DENVER -- Brad Hawpe saved Byung-Hyun Kim with his strong right arm and his power at the plate.
Hawpe threw out Kenny Lofton at home to thwart a big first inning and then hit a three-run homer and tied a career high with four RBI to help Kim overcome his shaky start in the Colorado Rockies' 5-1 win over the Los Angeles Dodgers on Tuesday night.
"You don't get to throw a lot of guys out, so it's really exciting when you do. Then again, to jog around the bases is really fun, too," Hawpe said.
Kim (2-1) allowed one earned run on four hits in seven innings, but that line didn't begin to tell the story of his night, which began with a 29-pitch first inning.
He walked the first three batters he faced and sent three straight pitches sailing past catcher Danny Ardoin, two of which were scored wild pitches.
"It was nice to have a brick wall behind the plate in the first inning," Ardoin said.
And Hawpe's strong arm in right field, too.
Despite his wildness, Kim allowed only one run, on Kent's RBI single to right on a play that Lofton was thrown out at the plate by Hawpe, who has four outfield assists already.
"We had a pitcher out on the mound that was trying to self-destruct and we let him get out of that inning with just one run. That was the difference in this game," Los Angeles manager Grady Little said.
Kim, who said his pitching thumb has been sore from hitting ever since his first start April 30, "basically ditched the slider and went with the fastball," after the first inning, Colorado manager Clint Hurdle said.
"In the first I was like, 'Oh, my God,"' Ardoin said. "You get three pitches that go all the way to the backstop, but my job is to stay settled down back there and let him see that I'm settled. BK did a great job, he is a big-league pitcher, and he showed why by making big-league adjustments tonight."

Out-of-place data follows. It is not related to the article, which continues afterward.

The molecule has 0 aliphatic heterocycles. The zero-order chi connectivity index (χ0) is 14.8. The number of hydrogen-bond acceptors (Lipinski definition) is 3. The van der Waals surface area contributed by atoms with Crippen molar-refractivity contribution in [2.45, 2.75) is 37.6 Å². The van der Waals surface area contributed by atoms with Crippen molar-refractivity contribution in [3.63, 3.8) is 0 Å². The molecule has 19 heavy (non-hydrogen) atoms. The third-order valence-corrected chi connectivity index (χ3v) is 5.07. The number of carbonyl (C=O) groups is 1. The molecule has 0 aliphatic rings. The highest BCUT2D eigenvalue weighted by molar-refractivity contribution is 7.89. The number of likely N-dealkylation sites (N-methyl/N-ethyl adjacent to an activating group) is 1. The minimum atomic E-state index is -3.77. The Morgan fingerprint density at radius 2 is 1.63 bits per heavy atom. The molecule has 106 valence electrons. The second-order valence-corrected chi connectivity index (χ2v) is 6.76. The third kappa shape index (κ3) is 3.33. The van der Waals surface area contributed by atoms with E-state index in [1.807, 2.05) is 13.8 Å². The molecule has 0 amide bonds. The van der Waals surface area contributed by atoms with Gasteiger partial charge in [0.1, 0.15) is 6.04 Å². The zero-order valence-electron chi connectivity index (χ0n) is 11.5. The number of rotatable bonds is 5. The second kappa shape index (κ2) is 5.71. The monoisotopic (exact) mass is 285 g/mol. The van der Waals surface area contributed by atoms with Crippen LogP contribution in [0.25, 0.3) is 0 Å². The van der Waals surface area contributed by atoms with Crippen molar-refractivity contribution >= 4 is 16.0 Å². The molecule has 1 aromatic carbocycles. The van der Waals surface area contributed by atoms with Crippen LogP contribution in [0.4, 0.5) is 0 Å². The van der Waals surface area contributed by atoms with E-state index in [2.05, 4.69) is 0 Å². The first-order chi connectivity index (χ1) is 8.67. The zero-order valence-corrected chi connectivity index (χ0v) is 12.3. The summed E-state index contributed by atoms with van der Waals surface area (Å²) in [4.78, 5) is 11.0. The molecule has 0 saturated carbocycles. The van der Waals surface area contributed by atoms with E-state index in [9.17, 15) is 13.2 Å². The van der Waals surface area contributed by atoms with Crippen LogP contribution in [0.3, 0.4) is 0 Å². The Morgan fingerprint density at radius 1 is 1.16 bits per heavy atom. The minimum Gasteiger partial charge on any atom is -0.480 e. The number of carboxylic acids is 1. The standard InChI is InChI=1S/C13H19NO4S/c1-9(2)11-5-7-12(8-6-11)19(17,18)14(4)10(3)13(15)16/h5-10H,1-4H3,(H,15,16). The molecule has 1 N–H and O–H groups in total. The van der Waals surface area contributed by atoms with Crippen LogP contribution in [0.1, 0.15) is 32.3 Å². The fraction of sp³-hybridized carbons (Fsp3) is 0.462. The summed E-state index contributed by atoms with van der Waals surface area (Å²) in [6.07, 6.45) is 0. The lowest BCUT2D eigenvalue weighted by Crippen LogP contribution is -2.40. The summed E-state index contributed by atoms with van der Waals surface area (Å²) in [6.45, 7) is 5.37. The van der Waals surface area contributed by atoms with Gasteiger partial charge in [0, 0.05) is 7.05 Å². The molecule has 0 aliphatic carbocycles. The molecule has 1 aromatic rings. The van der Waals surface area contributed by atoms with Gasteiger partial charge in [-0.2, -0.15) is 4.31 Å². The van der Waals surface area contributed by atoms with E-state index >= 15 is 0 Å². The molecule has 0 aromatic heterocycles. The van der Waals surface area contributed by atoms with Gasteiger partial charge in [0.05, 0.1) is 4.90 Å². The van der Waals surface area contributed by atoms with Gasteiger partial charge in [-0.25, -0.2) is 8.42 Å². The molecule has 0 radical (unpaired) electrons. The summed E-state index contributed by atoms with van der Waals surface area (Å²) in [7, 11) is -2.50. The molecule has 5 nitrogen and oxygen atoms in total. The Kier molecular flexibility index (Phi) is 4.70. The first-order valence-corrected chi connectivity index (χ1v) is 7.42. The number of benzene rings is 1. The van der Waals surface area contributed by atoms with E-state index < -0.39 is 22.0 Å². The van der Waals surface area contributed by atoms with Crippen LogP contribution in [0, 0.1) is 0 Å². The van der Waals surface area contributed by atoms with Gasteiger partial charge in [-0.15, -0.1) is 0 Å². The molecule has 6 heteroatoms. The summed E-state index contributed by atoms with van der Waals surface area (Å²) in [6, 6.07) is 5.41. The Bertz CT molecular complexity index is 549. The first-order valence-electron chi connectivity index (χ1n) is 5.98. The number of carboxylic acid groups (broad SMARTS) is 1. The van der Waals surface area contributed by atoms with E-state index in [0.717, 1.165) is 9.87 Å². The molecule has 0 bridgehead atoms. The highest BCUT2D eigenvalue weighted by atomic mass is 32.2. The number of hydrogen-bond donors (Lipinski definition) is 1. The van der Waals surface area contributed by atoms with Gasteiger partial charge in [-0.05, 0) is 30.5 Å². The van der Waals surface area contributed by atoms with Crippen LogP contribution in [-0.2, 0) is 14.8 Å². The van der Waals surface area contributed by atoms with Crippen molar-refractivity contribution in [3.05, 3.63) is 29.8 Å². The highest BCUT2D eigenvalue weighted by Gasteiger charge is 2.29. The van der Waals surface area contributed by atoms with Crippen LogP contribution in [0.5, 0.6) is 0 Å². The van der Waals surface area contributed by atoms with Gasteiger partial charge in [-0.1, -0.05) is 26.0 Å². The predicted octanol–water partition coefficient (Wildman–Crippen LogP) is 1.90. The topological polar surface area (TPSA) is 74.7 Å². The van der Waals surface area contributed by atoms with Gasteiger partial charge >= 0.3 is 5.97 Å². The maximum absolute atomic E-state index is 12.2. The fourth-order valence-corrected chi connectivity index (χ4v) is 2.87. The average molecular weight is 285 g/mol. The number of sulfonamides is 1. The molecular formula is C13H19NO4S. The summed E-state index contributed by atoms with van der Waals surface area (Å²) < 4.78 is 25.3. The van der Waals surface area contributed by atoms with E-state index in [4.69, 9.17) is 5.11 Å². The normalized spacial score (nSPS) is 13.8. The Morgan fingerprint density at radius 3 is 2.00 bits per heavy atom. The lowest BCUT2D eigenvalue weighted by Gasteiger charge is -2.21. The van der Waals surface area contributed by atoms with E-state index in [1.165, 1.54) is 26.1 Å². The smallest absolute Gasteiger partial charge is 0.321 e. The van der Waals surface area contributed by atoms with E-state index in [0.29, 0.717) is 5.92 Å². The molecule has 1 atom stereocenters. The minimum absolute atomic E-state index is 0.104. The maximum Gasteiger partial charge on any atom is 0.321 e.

With Kim throwing heat almost exclusively over the next six innings, he allowed just three harmless singles before Jose Mesa and Scott Dohmann finished up.
"The offspeed was more just for show," Ardoin said. "And we just used fastballs in and out for the out pitches. BK did a wonderful job by making that adjustment. That just speaks volumes about BK and his character. He didn't shut it down right there, and a lot of guys would have crumbled."
Hawpe broke a 1-1 tie in the fourth when he sent the first pitch he saw from Derek Lowe into the left-field bleachers, 422 feet away for a three-run shot, his 10th. It proved a double whammy for the Dodgers when center fielder Lofton injured his left hamstring chasing down the ball and had to leave the game after the inning was over.
Hawpe also had an RBI single in the second. He's 6-for-8 lifetime against Lowe with two homers and six RBI.
Matt Holliday, who tied his career high with four hits, added a run-scoring single in the fifth after the Dodgers had made wholesale defensive changes, which included pulling Lofton and second baseman Jeff Kent (stiff lower back). Little said both are day-to-day but are unlikely to play Wednesday afternoon.
After the Dodgers went up 1-0, Hawpe's RBI single to center an inning later tied it at 1-all when Lofton had trouble with the first ball hit to him for the second straight night. He couldn't transfer the ball cleanly and that hesitation allowed Hawpe to score easily. On Monday night, Garrett Atkins got an RBI single when the ball bounced off Lofton.
Lowe (1-3) allowed five earned runs on nine hits in six innings. He didn't walk a batter nor did he strike one out in his first loss in six career games against the Rockies.
"This was as good as I can do here," Lowe said.
Dodgers closer Eric Gagne (right elbow) threw a 25-pitch bullpen session Tuesday and reported no soreness. His next step is to throw batting practice Friday in Los Angeles. ... Hawpe's seven homers against the Dodgers are the most he has against any opponent. ... LA fell to 8-2 in games started by C Russell Martin.